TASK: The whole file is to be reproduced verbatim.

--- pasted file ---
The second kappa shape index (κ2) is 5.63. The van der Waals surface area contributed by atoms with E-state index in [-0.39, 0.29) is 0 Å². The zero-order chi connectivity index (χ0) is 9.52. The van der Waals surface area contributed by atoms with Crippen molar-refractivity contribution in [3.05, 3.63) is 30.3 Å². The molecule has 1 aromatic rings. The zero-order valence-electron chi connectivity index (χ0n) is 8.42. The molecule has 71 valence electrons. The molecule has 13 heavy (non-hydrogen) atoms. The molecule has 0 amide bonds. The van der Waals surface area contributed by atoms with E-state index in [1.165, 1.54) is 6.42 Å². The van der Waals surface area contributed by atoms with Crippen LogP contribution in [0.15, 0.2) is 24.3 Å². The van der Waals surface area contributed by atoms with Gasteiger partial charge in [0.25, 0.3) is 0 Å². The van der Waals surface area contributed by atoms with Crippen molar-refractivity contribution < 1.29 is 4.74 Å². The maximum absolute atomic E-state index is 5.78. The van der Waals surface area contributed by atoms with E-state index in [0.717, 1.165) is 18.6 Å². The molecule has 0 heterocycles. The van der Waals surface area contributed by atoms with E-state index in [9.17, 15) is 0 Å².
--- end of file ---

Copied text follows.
The second kappa shape index (κ2) is 5.63. The van der Waals surface area contributed by atoms with E-state index in [-0.39, 0.29) is 0 Å². The zero-order chi connectivity index (χ0) is 9.52. The van der Waals surface area contributed by atoms with Crippen molar-refractivity contribution in [3.05, 3.63) is 30.3 Å². The molecule has 1 aromatic rings. The zero-order valence-electron chi connectivity index (χ0n) is 8.42. The molecule has 71 valence electrons. The molecule has 13 heavy (non-hydrogen) atoms. The molecule has 0 amide bonds. The van der Waals surface area contributed by atoms with E-state index in [1.165, 1.54) is 6.42 Å². The van der Waals surface area contributed by atoms with Crippen LogP contribution in [0.15, 0.2) is 24.3 Å². The van der Waals surface area contributed by atoms with Gasteiger partial charge in [0.25, 0.3) is 0 Å². The van der Waals surface area contributed by atoms with Crippen molar-refractivity contribution < 1.29 is 4.74 Å². The maximum absolute atomic E-state index is 5.78. The van der Waals surface area contributed by atoms with E-state index in [0.717, 1.165) is 18.6 Å². The molecule has 0 heterocycles. The van der Waals surface area contributed by atoms with E-state index in [9.17, 15) is 0 Å².